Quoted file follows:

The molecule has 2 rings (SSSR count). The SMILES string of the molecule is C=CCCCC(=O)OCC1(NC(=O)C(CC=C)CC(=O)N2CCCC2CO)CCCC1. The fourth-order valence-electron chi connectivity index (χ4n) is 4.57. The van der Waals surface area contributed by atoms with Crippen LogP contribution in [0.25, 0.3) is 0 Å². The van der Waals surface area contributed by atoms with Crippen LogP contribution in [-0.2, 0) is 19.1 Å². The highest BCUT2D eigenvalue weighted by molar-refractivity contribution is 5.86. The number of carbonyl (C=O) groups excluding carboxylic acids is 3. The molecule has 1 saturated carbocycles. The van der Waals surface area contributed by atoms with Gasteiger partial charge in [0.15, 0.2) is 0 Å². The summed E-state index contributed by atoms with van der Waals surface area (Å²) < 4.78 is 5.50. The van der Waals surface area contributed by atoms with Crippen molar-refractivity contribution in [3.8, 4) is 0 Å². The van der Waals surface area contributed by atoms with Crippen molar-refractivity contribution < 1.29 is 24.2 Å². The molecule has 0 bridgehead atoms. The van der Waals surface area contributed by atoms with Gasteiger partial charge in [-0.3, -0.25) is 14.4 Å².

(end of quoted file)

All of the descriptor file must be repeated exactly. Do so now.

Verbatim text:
The molecule has 2 rings (SSSR count). The SMILES string of the molecule is C=CCCCC(=O)OCC1(NC(=O)C(CC=C)CC(=O)N2CCCC2CO)CCCC1. The fourth-order valence-electron chi connectivity index (χ4n) is 4.57. The van der Waals surface area contributed by atoms with Crippen LogP contribution in [0.25, 0.3) is 0 Å². The van der Waals surface area contributed by atoms with Crippen LogP contribution in [-0.2, 0) is 19.1 Å². The highest BCUT2D eigenvalue weighted by molar-refractivity contribution is 5.86. The number of carbonyl (C=O) groups excluding carboxylic acids is 3. The molecule has 1 saturated carbocycles. The van der Waals surface area contributed by atoms with Gasteiger partial charge in [0.15, 0.2) is 0 Å². The summed E-state index contributed by atoms with van der Waals surface area (Å²) < 4.78 is 5.50. The van der Waals surface area contributed by atoms with Crippen molar-refractivity contribution in [3.8, 4) is 0 Å². The van der Waals surface area contributed by atoms with Crippen molar-refractivity contribution < 1.29 is 24.2 Å². The molecule has 0 bridgehead atoms. The van der Waals surface area contributed by atoms with Gasteiger partial charge in [-0.3, -0.25) is 14.4 Å².